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New ACMA Report: Media and Communications in Australian Families 2007

25 January, 2008
By Allison Orr

The Australian Communications and Media Authority (ACMA) has released a new report, Media and Communications in Australian Families 2007 which provides an in depth analysis of children' use of electronic media and the way parents mediate that use.  The research involved two studies: one which surveyed families in Australia with children aged between 8 and 17 to study in depth children's use of electronic media and the way parents mediate that use; and the other which reviewed the academic literature in this area.  The study covered Internet, free-to-air and subscription television, radio, mobile phones and games.

The study found that Australian families are technology rich, with most families having three or more televisions, and three or more mobile phones.  Almost every household has a DVD player.  Nine in ten Australian families have an Internet connection.  Families appear to be more connected than households generally.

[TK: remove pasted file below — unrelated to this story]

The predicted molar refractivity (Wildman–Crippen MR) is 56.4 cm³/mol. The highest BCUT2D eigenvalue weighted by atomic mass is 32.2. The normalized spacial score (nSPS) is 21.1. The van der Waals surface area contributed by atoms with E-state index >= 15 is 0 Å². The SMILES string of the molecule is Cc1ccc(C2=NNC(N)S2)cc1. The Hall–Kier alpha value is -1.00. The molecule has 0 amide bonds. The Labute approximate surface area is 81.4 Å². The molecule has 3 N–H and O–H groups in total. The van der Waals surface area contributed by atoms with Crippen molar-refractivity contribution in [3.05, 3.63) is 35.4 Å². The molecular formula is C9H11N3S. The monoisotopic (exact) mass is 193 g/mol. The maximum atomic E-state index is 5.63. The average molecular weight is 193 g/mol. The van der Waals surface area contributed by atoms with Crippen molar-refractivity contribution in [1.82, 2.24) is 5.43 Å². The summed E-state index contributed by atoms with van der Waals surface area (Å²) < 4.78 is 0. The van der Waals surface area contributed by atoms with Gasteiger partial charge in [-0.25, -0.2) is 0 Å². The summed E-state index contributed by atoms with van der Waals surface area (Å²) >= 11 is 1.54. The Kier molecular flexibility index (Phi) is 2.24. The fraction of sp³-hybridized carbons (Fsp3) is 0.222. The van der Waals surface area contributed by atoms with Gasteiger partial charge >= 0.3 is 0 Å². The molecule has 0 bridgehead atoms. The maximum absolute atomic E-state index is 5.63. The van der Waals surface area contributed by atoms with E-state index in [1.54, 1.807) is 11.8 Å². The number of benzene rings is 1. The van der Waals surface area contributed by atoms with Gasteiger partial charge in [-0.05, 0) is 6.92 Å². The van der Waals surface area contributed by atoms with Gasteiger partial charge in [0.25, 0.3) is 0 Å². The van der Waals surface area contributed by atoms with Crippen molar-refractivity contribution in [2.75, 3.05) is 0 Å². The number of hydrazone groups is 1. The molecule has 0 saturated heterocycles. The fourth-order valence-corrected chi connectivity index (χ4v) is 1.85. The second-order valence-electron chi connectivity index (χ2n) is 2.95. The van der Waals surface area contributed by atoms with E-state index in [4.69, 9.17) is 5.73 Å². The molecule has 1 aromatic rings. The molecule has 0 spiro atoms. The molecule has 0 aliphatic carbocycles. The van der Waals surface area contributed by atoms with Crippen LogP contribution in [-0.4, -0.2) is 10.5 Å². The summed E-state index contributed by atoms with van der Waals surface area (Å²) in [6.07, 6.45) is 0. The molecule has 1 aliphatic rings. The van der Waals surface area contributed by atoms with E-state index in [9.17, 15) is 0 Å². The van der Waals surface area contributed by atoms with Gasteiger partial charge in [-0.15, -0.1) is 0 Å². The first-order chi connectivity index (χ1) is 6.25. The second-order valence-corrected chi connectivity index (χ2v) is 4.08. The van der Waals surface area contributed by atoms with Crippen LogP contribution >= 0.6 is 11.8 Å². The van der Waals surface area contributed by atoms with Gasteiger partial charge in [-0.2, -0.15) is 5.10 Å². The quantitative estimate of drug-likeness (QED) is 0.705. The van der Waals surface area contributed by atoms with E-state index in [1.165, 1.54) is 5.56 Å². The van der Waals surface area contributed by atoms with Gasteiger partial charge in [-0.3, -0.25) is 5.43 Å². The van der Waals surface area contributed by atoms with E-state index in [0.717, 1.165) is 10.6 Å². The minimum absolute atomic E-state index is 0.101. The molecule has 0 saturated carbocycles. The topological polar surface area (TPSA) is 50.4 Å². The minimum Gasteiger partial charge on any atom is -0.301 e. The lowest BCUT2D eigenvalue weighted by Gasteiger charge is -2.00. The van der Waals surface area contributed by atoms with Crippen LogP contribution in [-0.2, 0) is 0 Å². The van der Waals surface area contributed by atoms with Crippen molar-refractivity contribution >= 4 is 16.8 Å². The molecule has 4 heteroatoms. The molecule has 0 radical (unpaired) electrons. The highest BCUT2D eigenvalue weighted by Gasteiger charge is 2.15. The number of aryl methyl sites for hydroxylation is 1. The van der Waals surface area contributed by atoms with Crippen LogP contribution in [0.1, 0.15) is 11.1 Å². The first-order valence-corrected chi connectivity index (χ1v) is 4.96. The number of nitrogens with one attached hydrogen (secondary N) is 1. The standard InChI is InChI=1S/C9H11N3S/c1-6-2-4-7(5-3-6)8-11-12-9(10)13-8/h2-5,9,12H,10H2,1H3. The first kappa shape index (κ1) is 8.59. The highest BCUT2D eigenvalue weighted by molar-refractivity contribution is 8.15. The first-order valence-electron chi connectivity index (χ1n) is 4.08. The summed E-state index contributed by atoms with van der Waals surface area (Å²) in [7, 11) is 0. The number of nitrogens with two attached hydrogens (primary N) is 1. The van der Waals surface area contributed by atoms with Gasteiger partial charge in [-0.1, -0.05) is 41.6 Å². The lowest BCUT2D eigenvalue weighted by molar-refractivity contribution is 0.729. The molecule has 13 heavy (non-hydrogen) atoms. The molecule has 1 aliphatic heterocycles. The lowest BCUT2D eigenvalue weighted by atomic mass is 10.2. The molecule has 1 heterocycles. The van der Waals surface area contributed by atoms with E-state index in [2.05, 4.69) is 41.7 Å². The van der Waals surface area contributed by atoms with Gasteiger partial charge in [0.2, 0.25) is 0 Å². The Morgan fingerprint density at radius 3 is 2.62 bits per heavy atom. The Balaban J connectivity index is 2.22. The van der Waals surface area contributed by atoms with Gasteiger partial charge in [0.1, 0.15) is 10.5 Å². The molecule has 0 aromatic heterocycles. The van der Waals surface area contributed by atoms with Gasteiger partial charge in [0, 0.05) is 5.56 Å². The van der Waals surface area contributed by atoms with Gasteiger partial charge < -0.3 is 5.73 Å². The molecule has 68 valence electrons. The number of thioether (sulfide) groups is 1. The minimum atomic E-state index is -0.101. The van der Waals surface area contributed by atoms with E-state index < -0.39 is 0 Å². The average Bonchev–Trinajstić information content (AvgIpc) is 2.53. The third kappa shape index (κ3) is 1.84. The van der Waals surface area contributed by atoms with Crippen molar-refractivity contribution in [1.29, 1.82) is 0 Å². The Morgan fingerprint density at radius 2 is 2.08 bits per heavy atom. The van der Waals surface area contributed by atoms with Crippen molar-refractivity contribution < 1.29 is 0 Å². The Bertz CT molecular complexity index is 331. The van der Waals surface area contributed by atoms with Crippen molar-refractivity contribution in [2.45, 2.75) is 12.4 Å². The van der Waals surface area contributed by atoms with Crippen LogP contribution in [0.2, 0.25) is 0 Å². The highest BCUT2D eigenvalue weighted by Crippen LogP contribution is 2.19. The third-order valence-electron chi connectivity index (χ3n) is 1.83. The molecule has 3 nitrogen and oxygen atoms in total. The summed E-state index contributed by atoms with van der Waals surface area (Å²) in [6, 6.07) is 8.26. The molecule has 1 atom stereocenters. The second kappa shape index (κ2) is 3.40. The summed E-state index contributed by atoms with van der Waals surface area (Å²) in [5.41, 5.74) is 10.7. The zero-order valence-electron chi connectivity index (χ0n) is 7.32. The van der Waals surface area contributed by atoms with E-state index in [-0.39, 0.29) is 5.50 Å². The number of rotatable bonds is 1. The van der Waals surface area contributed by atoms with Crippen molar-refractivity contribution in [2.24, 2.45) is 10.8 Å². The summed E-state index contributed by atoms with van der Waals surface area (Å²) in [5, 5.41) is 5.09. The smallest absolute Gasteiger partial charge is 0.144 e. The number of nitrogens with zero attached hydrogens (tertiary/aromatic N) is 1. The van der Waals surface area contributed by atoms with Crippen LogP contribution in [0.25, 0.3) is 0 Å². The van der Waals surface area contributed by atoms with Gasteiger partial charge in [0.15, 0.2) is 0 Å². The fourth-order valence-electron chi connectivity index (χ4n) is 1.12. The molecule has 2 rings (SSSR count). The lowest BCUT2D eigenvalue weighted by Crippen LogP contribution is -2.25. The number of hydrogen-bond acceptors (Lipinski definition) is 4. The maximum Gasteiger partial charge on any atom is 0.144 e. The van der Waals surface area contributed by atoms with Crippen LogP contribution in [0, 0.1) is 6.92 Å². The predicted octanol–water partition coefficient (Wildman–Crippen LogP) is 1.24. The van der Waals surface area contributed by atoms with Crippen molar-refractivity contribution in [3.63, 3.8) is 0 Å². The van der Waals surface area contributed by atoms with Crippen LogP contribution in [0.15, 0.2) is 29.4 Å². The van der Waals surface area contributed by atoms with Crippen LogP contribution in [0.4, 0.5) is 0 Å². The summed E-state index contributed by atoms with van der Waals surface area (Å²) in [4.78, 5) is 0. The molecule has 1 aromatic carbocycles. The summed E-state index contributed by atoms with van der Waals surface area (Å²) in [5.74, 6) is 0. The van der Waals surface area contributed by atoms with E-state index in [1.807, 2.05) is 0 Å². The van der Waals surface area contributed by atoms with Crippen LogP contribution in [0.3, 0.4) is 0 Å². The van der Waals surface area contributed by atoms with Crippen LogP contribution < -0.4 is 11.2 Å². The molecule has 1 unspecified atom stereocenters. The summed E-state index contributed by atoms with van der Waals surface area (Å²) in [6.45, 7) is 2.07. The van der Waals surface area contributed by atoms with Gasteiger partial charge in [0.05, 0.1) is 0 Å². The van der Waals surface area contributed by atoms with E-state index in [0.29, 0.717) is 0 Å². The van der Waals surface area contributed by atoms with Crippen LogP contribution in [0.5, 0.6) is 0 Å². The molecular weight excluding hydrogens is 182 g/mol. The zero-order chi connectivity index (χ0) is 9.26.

Television is still the electronic medium that takes up the most of children's time, with those aged between 8 and 17 spending about 2 hours a day watching TV.  But the Internet is taking an increasingly significant place, with those in that age group spending an average of an hour and a quarter a day on the Internet.  However, children demonstrate a balanced attitude to the use of electronic media and when given a preference would rather do non-media activities and socialise with other people.

To read the media release: Australian families with children are 'media-rich'.
To read the summary: Media and Communication in Australian Families 2007, Overview
To read the full report: Media and Communication in Australian Families 2007

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